You will be judged – by Jesus. He will weigh and measure the moral worth of your every thought, feeling, word and deed. You will give an account to Him of your entire life. On Judgment Day, your deeds will be the evidence of your faith, verifying whether or not you truly believed in Christ with living faith. His judgment is what will give your life its true and ultimate significance. In view of the certainty of judgment, the gospel is announced as good news. Every sinner who repents and believes in Jesus is already judged in union with Jesus. Every sinner who comes to Final Judgment apart from Jesus, will be judged and required to pay the penalty of an eternal destruction away from the presence of our Lord. As sinners, there are only two places where the judgment of God against us in our sin is satisfied: the cross or hell. As sinners we must go to one of those two places: either to the cross or to hell.

How do you judge this Jesus? How do you judge this gospel? Jesus says, Blessed is he who keeps from stumbling over me (Luke 7:23). Blessed are those who do not misjudge Jesus, but judge Him we must. We, as image bearers, judge everything and everyone. Be careful. Jesus says in John 7:24, Do not judge according to appearances but judge according to a righteous judgment. Can you look at Jesus and see Him being judged for our sin? rising again for our justification? exalted as our High Priest and King? coming again as our Judge and Deliverer? How do you judge Jesus? The most important question you can ever answer is asked by Jesus: But who do you say that I am? (Matthew 16:15) Who is He? Explain Him. Do you judge Him according to Scripture? Are you being taught by the Holy Spirit to judge with righteous judgment? Or are you scandalized, offended, and stumbling over Him, misjudging Him according to appearances and viewing Him by the measurements of this fallen, demonically-deceived world?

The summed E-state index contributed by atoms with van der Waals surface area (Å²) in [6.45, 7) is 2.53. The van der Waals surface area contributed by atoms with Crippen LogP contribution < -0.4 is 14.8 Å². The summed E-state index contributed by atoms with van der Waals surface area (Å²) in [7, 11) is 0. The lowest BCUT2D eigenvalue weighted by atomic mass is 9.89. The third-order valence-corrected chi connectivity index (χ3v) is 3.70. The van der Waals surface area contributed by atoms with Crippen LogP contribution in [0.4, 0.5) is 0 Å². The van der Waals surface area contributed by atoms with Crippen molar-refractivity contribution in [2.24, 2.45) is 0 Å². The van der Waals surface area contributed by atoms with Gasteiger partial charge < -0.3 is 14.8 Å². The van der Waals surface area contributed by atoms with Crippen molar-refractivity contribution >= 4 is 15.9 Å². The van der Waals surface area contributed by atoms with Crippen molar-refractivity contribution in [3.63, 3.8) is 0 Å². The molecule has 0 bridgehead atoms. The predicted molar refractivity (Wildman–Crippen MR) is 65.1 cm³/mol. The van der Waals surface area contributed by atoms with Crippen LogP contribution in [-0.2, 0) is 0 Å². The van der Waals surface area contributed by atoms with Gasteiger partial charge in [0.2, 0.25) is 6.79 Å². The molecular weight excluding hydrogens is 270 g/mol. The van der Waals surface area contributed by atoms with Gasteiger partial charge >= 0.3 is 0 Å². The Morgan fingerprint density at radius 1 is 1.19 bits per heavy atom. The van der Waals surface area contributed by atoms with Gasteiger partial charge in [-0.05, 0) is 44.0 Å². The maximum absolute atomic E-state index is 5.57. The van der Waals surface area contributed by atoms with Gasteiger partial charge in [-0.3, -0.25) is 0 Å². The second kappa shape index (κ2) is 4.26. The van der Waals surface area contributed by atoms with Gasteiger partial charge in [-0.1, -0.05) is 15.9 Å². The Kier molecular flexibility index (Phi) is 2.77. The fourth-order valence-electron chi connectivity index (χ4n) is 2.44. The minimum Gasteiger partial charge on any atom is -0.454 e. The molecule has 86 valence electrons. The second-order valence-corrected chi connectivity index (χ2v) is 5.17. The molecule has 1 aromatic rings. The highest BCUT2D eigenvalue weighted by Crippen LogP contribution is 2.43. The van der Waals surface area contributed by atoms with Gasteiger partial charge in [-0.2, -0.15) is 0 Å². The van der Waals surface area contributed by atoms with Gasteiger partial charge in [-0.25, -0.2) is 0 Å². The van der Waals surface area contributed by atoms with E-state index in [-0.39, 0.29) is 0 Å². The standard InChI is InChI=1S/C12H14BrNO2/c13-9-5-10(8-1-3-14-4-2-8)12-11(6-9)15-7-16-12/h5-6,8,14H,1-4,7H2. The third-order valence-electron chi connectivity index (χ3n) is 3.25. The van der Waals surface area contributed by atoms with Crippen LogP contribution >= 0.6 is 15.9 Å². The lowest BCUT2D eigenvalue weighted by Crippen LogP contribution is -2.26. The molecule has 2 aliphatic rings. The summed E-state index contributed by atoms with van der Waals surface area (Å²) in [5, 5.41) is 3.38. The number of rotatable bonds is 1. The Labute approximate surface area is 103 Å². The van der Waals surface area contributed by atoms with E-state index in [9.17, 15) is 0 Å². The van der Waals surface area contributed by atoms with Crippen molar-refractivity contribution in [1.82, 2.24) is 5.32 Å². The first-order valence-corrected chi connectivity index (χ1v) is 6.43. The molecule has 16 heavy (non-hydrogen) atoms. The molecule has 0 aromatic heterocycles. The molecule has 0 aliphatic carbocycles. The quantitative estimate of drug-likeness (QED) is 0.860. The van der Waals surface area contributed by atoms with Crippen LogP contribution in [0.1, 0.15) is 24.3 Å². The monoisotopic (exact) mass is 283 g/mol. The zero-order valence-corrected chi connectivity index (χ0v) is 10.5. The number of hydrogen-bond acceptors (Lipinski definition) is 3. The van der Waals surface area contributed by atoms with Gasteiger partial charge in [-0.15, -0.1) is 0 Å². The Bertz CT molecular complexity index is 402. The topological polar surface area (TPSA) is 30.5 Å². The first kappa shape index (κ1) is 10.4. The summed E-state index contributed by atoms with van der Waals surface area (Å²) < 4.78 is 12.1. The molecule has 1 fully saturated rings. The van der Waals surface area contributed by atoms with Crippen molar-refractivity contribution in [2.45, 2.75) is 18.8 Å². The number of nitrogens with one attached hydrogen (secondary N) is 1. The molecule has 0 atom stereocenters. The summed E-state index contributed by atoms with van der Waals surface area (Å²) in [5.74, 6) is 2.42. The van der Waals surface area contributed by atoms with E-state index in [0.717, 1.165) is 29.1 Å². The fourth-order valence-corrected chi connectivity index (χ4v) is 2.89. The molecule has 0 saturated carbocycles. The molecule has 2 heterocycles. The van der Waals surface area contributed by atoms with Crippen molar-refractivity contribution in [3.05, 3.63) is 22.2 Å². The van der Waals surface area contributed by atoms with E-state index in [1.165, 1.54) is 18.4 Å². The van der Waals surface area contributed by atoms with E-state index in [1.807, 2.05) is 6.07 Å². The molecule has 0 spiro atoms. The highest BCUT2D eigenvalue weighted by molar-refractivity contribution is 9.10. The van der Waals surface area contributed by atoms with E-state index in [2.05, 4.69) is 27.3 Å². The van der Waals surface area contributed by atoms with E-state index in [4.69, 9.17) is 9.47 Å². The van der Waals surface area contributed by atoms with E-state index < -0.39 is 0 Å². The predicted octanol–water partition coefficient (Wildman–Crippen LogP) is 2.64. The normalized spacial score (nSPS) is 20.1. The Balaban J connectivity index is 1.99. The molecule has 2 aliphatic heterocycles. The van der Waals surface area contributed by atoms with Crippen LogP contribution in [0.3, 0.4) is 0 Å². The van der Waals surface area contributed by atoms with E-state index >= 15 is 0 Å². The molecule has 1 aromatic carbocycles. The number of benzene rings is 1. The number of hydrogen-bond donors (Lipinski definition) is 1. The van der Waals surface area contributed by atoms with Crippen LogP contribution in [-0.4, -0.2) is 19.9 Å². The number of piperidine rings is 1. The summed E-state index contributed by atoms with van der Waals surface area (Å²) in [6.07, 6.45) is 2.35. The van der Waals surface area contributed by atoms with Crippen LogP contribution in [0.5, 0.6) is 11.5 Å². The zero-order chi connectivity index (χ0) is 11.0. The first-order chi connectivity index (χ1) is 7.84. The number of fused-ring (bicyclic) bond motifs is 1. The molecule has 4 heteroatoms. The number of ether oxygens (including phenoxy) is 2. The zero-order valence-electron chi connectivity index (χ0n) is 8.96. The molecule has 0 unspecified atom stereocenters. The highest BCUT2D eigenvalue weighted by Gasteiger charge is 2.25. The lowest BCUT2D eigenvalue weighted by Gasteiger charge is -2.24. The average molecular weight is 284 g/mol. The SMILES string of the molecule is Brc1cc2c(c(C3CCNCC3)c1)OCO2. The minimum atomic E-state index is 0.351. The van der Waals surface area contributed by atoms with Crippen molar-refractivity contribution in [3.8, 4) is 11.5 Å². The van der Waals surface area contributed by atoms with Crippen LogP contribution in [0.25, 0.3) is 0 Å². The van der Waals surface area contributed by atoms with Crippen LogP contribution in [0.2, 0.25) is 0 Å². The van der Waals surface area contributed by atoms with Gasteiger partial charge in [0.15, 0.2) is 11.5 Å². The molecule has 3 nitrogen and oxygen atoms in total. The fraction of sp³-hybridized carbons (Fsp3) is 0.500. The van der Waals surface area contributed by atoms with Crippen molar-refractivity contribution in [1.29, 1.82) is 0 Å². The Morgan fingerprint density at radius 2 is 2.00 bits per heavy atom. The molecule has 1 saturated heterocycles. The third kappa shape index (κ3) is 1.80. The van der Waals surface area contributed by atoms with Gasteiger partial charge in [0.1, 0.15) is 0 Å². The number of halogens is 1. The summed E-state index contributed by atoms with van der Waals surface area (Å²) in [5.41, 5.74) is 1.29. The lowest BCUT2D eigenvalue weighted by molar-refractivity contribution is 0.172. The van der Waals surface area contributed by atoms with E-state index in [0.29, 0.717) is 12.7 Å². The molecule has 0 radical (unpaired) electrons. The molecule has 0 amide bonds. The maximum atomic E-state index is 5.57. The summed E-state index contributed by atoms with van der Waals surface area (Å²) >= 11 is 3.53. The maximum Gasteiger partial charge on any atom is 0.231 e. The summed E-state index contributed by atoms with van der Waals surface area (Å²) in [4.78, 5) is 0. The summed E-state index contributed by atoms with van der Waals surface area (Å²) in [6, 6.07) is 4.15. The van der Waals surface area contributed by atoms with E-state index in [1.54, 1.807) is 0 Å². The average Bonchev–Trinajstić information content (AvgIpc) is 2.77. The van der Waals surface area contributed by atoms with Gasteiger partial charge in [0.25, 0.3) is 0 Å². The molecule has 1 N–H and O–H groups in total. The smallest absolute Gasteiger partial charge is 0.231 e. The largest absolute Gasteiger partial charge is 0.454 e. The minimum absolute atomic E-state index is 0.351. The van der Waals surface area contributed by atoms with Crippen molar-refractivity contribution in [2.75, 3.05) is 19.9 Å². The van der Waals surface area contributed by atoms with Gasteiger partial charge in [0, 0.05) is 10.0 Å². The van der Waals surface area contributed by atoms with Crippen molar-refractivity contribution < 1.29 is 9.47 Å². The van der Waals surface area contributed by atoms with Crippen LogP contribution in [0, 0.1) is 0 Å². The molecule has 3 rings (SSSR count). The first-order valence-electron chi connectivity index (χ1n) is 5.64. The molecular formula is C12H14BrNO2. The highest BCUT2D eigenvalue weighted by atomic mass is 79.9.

As you judge Jesus, remember: you are judging to be judged. God, in Christ, judges you. Judge Him to be your Savior and receive God’s judgment on your sins in His death on the cross.  Judge Him to be your Lord and receive God’s judgment of your eternal acceptance in His resurrection. Judge wisely, for The Judge is standing right at the door!

Alan Dunn
Grace Covenant Baptist Church